Scottish indie/rock band We Were Promised Jetpacks skyrocketed to fame when they were promptly signed to Fat Cat Records back in 2008 and released their debut album These Four Walls the following year; they owe a portion of their success to licensing as many of their earlier tracks were used in television, examples include An Almighty Thud being used once for the hit series Sons Of Anarchy and It’s Thunder And It’s Lightning was used in one episode of One Tree Hill. Their EP The Last Place You’ll Look hit the shelves in 2010, and in 2011, the guys released their sophomore effort In the Pit of the Stomach much to music critics’ delight; and now the group return with their third studio album, and their first in three years, Unravelling.
Upon the news of the new album’s release, WWPJ unleashed the lead single Safety in Numbers; it is refreshingly not as upbeat as the bulk of first singles we hear from various other acts, it serves a subtle yet effective vocal with a vibrant warmth created by the atmospheric instrumentation. Lead singer Adam’s heavy Scottish accent breathes life into the light verses of Peaks and Troughs, the track’s dynamics are truly captivating as it transitions from a touch of sound to a consistent roar as it progresses; I Keep It Composed was written wonderfully, a favourite line would be “I keep it together, I’m keeping the ship and sinking the treasure”. Peace Sign continues the dominant rock vibe of the album, Night Terror‘s drum solo intro was haunting before the other instruments kicked in to give some life to it to deliver another solid rock track; ironically, Disconnecting does stray from the album’s overall sound and dons an earthy persona that gets you hooked again.
The edgy resonation from Bright Minds is quite addictive, it draws all your attention to each part given to each instrument, particularly the keyboard and the guitars; A Part of It is a rejuvenating number, the guitars have an uplifting punchiness that draws you in and the steady beat enables the track to cruise to great places. The most down key verses will be heard in Moral Compass, which sees the group return the the rock sound with a darker sounding approach; Peace of Mind is the longest track you’ll hear on Unravelling, and though it is an instrumental track it won’t stop you from enjoying its beauty. To wrap it up, Ricochet brings the album to a more down beat end, the vocal is muzzled to hold the sound of the track still to make it consistently atmospheric.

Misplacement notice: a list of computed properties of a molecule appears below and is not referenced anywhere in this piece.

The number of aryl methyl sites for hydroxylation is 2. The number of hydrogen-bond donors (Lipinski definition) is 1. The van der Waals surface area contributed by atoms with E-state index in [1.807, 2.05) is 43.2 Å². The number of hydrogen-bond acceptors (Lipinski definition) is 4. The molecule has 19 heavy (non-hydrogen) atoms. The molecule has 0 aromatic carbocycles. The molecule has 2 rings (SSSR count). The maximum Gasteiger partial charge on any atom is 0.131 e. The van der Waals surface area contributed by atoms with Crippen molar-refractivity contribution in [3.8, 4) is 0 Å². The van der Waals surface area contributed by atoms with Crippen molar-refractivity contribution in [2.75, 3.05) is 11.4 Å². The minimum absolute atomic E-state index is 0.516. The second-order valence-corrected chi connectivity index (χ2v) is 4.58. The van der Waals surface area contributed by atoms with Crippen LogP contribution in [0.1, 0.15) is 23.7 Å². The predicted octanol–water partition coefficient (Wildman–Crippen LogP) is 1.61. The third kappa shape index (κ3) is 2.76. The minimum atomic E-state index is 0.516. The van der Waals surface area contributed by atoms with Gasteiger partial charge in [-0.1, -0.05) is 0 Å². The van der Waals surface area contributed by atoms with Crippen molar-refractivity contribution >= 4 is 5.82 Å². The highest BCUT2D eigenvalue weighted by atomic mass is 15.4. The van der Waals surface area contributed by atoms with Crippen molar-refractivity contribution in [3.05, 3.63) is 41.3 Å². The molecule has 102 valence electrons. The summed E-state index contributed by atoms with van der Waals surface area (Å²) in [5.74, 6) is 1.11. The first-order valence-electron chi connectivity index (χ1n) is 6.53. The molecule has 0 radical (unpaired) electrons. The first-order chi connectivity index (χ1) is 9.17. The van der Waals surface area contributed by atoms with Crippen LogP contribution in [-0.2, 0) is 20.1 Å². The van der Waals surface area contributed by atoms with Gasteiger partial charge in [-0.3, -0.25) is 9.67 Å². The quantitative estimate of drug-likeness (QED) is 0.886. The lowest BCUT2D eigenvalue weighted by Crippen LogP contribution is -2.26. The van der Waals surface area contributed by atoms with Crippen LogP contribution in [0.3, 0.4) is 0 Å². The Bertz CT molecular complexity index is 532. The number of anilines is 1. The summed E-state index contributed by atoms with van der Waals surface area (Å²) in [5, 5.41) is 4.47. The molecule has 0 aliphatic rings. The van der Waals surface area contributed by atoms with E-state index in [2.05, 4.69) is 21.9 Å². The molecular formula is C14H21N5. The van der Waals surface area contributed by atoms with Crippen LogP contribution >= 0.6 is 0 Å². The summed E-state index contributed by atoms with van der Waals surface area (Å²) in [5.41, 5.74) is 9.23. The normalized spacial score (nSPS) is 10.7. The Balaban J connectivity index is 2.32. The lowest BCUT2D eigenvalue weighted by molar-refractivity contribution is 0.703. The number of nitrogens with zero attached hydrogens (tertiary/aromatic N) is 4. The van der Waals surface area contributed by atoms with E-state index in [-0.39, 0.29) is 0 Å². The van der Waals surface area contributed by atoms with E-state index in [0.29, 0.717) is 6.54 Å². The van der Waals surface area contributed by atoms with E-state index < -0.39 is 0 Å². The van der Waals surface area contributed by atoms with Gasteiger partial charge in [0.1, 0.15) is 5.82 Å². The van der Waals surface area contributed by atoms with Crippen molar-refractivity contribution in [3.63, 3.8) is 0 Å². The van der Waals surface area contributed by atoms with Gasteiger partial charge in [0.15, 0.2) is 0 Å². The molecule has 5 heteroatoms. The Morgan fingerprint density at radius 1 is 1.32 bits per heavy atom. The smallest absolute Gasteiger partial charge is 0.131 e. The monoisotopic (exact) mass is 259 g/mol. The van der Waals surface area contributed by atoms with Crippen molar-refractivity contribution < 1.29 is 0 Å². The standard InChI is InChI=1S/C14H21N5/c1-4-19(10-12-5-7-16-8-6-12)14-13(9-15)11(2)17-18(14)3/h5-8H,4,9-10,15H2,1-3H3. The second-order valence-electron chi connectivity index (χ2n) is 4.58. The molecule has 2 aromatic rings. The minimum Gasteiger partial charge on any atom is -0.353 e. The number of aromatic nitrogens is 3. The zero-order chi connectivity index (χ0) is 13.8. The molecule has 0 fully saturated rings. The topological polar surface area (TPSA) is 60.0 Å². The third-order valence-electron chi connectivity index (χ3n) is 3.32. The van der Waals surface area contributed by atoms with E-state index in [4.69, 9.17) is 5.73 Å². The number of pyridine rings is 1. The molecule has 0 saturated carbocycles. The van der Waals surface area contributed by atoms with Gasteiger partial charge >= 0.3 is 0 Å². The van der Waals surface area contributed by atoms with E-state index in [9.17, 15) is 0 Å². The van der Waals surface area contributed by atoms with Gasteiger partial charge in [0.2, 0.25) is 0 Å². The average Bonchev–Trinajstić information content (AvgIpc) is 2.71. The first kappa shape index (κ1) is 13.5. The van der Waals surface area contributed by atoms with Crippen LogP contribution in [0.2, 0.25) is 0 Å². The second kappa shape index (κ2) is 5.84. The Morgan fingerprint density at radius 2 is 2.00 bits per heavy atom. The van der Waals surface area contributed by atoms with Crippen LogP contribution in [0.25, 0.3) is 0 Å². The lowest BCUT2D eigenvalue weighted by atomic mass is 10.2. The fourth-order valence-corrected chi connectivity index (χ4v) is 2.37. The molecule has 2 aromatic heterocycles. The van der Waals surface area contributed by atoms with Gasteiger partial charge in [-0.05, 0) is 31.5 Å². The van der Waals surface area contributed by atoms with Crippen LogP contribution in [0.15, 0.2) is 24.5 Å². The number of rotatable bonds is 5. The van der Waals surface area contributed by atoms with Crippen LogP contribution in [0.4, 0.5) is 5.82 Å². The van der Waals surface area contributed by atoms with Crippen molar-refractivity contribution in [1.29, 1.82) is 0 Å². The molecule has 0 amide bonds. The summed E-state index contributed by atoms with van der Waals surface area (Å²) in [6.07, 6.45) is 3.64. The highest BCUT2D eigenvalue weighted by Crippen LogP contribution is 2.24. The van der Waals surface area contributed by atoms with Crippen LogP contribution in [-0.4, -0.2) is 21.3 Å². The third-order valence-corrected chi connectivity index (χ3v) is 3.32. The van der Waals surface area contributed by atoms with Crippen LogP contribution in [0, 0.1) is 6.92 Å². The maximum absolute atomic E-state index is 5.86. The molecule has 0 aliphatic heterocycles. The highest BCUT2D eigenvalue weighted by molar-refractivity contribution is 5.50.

Unravelling is not a bad third effort from We Were Promised Jetpacks, so far they haven’t managed to disappoint too many critics or fans upon every release; this newbie is bound to be popular between both peer groups, and will hopefully spawn some new fans and listeners for the group. The rock sound of the album was consistent, though sometimes ever so slightly repetitive, but all was forgiven once stand out tracks like I Keep It Composed, Disconnected, Bright Minds and A Part of It took the album to places you weren’t expecting it to go. If you haven’t made yourselves familiar with We Were Promised Jetpacks before, you can start from Unravellingand work your way backwards for an experience you won’t regret.